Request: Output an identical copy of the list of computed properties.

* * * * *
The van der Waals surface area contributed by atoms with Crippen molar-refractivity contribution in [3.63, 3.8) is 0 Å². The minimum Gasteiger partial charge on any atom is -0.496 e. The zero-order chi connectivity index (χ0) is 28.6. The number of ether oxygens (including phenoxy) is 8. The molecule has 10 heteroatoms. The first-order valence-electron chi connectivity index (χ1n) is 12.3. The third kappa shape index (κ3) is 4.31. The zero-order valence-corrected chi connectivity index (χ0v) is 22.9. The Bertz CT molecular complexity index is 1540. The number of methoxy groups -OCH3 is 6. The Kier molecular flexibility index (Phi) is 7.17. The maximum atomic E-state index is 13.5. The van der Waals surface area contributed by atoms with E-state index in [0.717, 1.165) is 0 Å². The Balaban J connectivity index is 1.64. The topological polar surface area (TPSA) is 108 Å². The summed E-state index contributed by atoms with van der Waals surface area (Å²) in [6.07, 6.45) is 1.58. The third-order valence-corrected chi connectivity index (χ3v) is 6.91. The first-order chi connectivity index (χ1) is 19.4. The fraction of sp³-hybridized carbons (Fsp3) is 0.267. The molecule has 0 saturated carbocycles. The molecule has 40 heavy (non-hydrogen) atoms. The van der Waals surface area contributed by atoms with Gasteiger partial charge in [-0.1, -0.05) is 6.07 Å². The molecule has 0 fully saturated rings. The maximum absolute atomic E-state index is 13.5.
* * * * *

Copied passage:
The van der Waals surface area contributed by atoms with Crippen molar-refractivity contribution in [3.63, 3.8) is 0 Å². The minimum Gasteiger partial charge on any atom is -0.496 e. The zero-order chi connectivity index (χ0) is 28.6. The number of ether oxygens (including phenoxy) is 8. The molecule has 10 heteroatoms. The first-order valence-electron chi connectivity index (χ1n) is 12.3. The third kappa shape index (κ3) is 4.31. The zero-order valence-corrected chi connectivity index (χ0v) is 22.9. The Bertz CT molecular complexity index is 1540. The number of methoxy groups -OCH3 is 6. The Kier molecular flexibility index (Phi) is 7.17. The maximum atomic E-state index is 13.5. The van der Waals surface area contributed by atoms with E-state index in [0.717, 1.165) is 0 Å². The Balaban J connectivity index is 1.64. The topological polar surface area (TPSA) is 108 Å². The summed E-state index contributed by atoms with van der Waals surface area (Å²) in [6.07, 6.45) is 1.58. The third-order valence-corrected chi connectivity index (χ3v) is 6.91. The first-order chi connectivity index (χ1) is 19.4. The fraction of sp³-hybridized carbons (Fsp3) is 0.267. The molecule has 0 saturated carbocycles. The molecule has 40 heavy (non-hydrogen) atoms. The van der Waals surface area contributed by atoms with Gasteiger partial charge in [-0.1, -0.05) is 6.07 Å². The molecule has 0 fully saturated rings. The maximum absolute atomic E-state index is 13.5.